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so, how long you been dead

I was the dead person the little boy saw. It was a long day, being dead and all. I wasn’t certain that I was dead at first. That made for some awkward moments. You may not know this, but when you are dead the living are not so polite to you. Its really criminal. I have started a petition for the equitable treatment for the living impaired, but that’s a different blog. My first encounter with this was with my ex-wife. Apparently, once you are among the soul less individuals, treating people as people is no longer required. The first step to separate yourself from the recently dead is to send an email to everyone you have ever had contact with. What you need to do is taunt the newly dead and point out all the things that have strangled the life out of the departed. IT is like a game. If you overshoot the victim role, you end up squarely in the perpetrator role. Its the balance beam of subterfuge. The next step is to turn to the family. This is a much more delicate operation. There is more history with the relatives. They understand that the loved one was once living and , in the living, had some very alive moments and some near dead moments. The way to circumnavigate this is to isolate them. You make sure there is no contact with the dead. Changing the locks and having the loved ones refer to the dead by a foreign name helps. Don’t worry about your own soul or about being honest, the dead aren’t welcome in courts and if you slid yourself into the victim role, the departed are now the perpetrator. Make sure that you are caustic and over dramatic each time you interact with the dead. You must keep up appearances at all waking moments.

The second experience was with a woman I dated.  I still had not recognized I was dead and was actually feeling much better.  Maybe I was only mostly dead. I enjoyed a new living with her. I loved very deeply. We played. We laughed. We cried. It was like nothing I had ever experienced in my former life. It scared the living shit out of me. A few months into the relationship, I started to feel my spector self. I recognized my death through counseling and some new friends I had made. The stink of death had not completely left me. I wanted to address it, but it is overwhelming. The spector weaved in and out of my new life. The taunts and humiliation of the past weaved through my being. I tried to talk about it, to address it. The living don’t want to hear from the dead. She pulled away and I panicked. I tried to re-engage in life and living. I feared the return of death. I died all over again. I didn’t like being dead, but I had not figured out how to be alive completely. I have only now recognized my re-death and progressed to live again. However, I am dead to her.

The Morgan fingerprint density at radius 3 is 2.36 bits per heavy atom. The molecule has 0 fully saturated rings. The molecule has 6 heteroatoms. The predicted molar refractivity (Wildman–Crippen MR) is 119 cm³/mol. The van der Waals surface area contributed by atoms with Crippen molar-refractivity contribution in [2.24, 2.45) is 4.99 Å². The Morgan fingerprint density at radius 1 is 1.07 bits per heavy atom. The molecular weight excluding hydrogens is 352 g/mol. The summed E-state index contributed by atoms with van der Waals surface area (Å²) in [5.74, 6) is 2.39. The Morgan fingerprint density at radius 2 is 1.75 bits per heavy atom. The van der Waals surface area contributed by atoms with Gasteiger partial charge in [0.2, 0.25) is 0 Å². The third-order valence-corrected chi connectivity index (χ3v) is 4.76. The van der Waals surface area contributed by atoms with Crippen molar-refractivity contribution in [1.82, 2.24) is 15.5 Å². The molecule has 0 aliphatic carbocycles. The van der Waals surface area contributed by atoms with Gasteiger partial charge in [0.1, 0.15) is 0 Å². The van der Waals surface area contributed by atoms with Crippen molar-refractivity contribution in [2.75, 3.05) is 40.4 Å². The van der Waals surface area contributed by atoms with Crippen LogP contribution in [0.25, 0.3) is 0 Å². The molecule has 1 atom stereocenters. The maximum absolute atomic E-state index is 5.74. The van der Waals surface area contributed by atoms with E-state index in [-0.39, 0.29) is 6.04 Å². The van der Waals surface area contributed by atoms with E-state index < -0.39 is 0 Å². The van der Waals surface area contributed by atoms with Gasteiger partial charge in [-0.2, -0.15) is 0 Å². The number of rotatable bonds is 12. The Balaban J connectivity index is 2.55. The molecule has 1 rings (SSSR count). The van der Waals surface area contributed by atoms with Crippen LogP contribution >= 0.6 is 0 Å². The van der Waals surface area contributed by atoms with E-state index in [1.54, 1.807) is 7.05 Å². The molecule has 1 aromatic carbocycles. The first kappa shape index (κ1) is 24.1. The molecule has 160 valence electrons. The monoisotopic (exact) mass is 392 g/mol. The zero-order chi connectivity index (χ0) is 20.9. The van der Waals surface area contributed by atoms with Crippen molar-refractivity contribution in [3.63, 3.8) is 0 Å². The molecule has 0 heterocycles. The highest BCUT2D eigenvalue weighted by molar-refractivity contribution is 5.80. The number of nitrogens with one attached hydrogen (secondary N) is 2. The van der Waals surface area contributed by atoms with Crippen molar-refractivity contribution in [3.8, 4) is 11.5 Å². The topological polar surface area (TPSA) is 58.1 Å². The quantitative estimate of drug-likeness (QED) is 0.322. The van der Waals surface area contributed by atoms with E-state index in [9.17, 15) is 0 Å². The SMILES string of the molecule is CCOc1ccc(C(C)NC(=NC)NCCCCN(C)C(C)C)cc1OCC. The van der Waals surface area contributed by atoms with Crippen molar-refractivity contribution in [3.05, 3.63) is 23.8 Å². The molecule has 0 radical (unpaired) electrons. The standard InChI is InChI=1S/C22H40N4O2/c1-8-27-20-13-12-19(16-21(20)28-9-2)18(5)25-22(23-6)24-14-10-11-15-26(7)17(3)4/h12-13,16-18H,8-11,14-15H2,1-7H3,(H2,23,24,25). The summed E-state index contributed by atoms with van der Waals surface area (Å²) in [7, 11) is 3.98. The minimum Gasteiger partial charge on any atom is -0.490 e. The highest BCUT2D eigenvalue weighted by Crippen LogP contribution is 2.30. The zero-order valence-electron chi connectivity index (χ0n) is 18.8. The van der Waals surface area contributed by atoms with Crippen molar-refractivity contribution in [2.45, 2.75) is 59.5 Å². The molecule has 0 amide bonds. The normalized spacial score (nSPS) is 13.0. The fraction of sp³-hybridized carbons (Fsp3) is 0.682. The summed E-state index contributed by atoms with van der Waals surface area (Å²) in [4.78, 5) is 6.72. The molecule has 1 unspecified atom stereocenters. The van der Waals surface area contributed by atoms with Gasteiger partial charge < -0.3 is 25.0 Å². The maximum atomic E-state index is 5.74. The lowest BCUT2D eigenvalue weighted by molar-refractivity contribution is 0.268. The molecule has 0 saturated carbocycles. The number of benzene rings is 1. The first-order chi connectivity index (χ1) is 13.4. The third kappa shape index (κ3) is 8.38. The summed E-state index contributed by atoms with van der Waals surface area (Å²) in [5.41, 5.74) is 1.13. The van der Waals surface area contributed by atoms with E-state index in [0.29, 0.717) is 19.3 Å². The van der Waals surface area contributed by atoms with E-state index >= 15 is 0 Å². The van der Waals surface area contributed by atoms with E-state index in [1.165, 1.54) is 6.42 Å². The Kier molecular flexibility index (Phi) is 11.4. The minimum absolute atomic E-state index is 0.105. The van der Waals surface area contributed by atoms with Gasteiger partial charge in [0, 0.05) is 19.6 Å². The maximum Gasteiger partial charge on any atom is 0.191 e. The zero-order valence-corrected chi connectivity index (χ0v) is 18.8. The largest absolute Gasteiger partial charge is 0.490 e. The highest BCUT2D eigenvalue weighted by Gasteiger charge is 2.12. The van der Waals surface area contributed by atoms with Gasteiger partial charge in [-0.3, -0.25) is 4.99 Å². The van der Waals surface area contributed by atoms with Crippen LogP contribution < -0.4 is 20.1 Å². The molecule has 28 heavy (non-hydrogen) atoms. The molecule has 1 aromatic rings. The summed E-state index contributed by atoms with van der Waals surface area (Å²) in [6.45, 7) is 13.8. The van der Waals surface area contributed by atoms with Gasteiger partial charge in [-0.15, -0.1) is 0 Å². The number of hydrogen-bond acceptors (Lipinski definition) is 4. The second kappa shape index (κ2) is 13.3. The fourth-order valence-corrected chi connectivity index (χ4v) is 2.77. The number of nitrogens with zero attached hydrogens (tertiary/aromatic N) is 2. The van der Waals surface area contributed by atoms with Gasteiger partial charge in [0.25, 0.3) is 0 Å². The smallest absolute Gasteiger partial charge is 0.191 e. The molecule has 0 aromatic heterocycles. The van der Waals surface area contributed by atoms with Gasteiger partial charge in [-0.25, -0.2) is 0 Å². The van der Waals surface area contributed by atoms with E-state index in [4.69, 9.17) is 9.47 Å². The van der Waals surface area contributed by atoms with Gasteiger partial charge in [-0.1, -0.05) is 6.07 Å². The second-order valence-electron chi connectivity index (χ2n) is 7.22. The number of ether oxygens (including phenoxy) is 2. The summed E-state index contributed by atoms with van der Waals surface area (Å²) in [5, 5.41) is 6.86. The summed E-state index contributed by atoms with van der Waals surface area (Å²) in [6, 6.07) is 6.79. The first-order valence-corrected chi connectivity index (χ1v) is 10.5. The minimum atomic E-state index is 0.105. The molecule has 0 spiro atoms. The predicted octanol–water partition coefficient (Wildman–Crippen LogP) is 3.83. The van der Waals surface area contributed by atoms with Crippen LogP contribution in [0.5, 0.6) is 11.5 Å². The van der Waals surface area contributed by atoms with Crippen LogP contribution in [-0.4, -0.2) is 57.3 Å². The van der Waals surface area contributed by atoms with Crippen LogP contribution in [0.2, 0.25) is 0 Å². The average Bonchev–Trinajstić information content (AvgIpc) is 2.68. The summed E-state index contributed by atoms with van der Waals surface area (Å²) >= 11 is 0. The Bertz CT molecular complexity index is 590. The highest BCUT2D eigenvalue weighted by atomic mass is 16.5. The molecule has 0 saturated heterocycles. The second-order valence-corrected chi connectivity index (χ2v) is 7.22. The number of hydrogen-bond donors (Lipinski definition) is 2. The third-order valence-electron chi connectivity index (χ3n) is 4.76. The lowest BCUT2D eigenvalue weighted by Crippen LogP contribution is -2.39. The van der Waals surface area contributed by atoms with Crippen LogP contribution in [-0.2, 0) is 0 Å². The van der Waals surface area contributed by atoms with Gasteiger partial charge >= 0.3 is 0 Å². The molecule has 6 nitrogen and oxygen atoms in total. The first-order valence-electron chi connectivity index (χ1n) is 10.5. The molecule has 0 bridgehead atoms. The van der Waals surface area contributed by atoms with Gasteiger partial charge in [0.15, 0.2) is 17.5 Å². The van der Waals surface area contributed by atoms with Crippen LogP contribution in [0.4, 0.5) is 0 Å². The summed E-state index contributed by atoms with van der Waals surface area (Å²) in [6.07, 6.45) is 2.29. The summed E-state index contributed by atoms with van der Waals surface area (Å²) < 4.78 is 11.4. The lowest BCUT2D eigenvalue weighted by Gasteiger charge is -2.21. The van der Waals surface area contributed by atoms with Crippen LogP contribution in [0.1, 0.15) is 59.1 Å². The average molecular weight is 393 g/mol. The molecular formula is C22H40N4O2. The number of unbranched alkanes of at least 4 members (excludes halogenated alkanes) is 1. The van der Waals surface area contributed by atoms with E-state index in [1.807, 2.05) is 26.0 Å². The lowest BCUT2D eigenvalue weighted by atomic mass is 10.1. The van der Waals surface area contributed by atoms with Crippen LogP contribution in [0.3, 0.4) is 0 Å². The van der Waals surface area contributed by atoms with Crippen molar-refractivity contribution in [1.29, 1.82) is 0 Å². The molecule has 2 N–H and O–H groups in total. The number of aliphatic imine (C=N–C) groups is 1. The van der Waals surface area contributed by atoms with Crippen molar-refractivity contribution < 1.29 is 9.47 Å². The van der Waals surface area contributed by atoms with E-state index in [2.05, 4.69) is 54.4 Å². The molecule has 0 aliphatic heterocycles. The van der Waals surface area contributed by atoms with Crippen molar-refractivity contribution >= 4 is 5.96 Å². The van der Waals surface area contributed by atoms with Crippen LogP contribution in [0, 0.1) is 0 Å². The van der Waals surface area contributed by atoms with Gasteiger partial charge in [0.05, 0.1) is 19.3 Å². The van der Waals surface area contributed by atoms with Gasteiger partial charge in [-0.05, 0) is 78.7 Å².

The fascinating thing I learned while dead is that our memories and unresolved traumas stay as ghosts. They are like the wind. The swirl around the living, blocking them from connection with the other living. IF the dark memories, traumas, and insecurities aren’t dealt with, they grow and multiply. The swirling becomes violent. They are isolated from the next step, the light of the world. The living cant see them. They grow slowly enough that the choking is subtle. You grow accustomed to it. The living wonder through a half existence in the midst of a swirl, a dermish. At variable intervals, part of the swirl dives into the corporeal. The ephereal infuses the body and mind. It taints and taunts. The dark diminishes the light. It confuses. IT misdirects. For my new life, it cost me love. IT always costs the price of the moment. IT seems real. It seems like a tangible force. IT feels like being hit by a truck. When it leaves the body, the ghost droppings remain. It stinks up the living. It has to be found and cleaned. Sometimes, the recently departed become part of the swirl. The pain and hurt and other emotions that accompany the memories are darker when compared to the light that was present days, months or years before.

Be Still and know I am God. These words to me quiet the swirl. It recognizes that the swirl and the turmoil are inevitable.  Letting the swirl torment you is optional.  Pain is inevitable, suffering is optional. The wind has to be recognized. It has to be addressed. If the pain is too great, too violent, it will be there when the living is able to deal with it. It will infuse eventually, the swirl is constant and unpredictable. Being aware of it, addressing it deliberately, honestly, and compassionately is the key to knowing God.

 
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Posted by on June 26, 2015 in divorce, journey

 

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anguish